Venues for Electronic & Dance Music

In more recent years, Austin’s seen recent clubs such as Kingdom, Ethics, Barcelona, the Nook, and Plush provide endless entertainment for locals and visitors alike. Despite their recent closures, Austin has continued the electronic scene’s legacy through other venues still open to visitors.

Vulcan Gas Company, named similarly to the original 1960s venue of the same name, hosts electronic artists regularly at its location on Dirty Sixth. With a combination of its massive 9,500 sq. ft. steampunk-interior and its state-of-the-art light and sound, Vulcan is the perfect venue to see both local and touring acts such the internationally renowned TOKiMONSTA, local house and techno DJ Lefty, and Chklte, one of the DJs behind local dance party crew BlackTone.

The longstanding Red River Cultural District artifact Elysium is coming up on its 20th year of hosting alternative electronic artists. Having been a series of dance clubs since the ‘70s, it is here where you can experience the alternative nightlife of Austin. For example, you can catch an event like the Edgar Allen Poe Ball where local DJs Crescendoll & Neph play your dark wave, gothic, synth, post punk, industrial and new wave favorites.

The newly opened tropical-themed Coconut Club is the new favorite hotspot for dancing in the Warehouse District. The club features a menu of healthy bar food inspired by island cuisines from around the world as well as local award-winning bartender and co-owner Brian Almaraz’s cocktail menu of drinks made from fresh ingredients instead of syrups. It is here where one can get lost in the sounds of Austin’s most infamousDJs. Chorizo Funk, ThankYouForSweating founder Charles Mxxn, joaqu.n, and DJ Breezah are local alumni of the club.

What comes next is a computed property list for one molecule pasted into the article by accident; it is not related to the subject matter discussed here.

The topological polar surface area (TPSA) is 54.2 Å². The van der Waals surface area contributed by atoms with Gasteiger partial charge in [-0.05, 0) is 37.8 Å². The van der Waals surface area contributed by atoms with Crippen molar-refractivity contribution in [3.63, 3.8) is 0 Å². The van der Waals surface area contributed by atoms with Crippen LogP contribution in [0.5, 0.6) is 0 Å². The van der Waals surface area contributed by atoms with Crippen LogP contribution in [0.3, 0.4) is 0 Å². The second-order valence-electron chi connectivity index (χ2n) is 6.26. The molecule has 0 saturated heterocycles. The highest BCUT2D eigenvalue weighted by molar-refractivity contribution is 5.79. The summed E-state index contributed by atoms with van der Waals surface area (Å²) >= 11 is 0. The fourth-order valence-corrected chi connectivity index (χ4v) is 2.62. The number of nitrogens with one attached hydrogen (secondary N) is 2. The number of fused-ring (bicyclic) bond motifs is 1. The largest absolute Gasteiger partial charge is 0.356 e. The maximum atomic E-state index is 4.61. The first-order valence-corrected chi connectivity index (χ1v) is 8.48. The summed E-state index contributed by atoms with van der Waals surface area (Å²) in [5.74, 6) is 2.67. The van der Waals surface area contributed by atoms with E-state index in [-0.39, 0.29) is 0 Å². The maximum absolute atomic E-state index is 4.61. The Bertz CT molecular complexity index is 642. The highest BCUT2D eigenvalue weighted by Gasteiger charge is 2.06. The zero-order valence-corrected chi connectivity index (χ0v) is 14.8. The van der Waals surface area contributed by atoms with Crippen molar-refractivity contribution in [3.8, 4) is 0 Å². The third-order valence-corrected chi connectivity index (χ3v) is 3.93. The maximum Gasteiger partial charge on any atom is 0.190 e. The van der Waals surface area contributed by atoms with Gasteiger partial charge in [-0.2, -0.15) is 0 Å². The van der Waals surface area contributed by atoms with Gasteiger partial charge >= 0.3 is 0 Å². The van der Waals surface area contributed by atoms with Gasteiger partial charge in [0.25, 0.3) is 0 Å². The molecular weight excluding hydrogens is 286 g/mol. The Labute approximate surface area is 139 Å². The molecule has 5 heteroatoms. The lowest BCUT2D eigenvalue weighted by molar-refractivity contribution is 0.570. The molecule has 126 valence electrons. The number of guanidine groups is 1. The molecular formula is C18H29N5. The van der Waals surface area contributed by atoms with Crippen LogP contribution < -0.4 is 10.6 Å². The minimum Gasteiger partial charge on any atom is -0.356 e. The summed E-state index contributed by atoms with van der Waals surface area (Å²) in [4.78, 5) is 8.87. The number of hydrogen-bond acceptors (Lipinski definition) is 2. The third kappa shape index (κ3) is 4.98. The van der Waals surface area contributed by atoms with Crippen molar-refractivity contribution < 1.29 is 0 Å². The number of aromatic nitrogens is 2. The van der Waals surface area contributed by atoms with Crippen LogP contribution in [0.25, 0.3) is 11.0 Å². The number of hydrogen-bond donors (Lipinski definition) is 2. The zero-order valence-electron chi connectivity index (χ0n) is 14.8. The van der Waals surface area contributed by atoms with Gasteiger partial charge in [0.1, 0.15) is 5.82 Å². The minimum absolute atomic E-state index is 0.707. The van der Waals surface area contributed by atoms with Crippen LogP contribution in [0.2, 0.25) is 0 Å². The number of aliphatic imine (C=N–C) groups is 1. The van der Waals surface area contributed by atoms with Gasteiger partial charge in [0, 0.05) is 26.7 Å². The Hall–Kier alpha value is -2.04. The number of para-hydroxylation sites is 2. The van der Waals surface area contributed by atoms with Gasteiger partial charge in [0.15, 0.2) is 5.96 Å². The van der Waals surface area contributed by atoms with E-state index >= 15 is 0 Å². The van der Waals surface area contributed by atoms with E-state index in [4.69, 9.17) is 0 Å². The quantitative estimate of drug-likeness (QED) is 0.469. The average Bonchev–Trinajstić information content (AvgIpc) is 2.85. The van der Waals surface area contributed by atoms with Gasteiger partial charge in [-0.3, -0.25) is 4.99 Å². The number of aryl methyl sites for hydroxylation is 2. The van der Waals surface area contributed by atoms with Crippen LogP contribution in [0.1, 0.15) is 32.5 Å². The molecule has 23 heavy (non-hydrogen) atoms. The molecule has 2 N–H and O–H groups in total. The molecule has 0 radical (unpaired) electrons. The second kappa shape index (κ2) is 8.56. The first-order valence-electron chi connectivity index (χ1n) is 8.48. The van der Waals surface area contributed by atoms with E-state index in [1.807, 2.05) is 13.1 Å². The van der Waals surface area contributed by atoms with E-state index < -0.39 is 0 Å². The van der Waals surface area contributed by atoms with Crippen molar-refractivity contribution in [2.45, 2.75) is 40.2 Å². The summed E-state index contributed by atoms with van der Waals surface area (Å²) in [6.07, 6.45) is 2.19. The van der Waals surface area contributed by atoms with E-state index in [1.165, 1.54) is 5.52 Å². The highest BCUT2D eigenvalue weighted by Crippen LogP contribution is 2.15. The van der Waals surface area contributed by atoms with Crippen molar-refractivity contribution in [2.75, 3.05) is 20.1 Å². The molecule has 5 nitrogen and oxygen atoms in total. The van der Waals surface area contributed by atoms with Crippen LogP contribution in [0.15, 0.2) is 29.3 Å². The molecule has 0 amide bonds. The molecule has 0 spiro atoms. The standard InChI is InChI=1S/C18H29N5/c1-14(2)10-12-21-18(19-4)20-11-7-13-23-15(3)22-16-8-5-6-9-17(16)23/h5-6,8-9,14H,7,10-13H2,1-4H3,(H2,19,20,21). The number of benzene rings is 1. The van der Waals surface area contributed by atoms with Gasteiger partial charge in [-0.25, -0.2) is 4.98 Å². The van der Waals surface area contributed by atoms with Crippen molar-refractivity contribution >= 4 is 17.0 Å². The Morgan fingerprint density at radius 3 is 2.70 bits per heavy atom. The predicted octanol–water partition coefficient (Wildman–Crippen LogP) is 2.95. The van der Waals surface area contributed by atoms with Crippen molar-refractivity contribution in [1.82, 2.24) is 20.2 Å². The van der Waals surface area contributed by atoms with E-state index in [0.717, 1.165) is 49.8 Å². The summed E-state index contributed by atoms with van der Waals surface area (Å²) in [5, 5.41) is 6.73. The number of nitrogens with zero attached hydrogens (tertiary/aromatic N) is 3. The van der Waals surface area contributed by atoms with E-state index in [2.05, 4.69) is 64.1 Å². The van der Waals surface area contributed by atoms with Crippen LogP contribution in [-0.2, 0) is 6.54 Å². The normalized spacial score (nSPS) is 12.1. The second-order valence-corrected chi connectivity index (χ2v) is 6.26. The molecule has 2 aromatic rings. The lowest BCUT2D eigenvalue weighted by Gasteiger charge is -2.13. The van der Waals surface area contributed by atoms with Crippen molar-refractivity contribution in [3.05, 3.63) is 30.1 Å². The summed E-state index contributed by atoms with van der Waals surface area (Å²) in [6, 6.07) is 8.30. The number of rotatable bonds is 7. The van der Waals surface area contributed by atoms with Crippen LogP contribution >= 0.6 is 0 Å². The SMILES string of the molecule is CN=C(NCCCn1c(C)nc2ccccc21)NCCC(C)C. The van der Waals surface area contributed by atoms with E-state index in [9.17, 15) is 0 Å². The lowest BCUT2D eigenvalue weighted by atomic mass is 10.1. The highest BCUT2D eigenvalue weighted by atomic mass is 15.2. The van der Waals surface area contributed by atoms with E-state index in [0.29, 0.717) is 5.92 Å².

If you have time, also stop by #1 LGBTQ club Highland, get sweaty after-hours at Barbarella, and stop by NITE SCHOOL every 2nd Thursday at Red River’s chillest hang spot Cheer Up Charlies for more of Austin’s best electronic & dance music.

More Essential Musicians

From the post-punk era of new wave to the current varied electronic dance scene of Austin, there are a number of local artists you should familiarize yourself with in addition to the ones listed above. For starters, record producer Giraffage resides in the Live Music Capital and has won praise by national and international media such as Pitchfork and THE FADER. Austin is also home to electronic alternative duo Missio, synth wave duo Night Drive, minimalist composer and one-man ambient band Bayonne, and boutique synth label HOLODECK Records whose cohort of artists includes Lou Rebecca, Emmy-winning synthwave quartet s u r v i v e (best known for composing the theme song and soundtrack of Netflix’s Stranger Things), and Samantha Glass locally known for their drag-based performance art and dark wave music.

Contributed by Nathalie Phan.

One of the best things about living and working in Austin is the amount of creative people here. I've always felt a great sense of artistic expression within the community, which makes it kinda feel like home to me.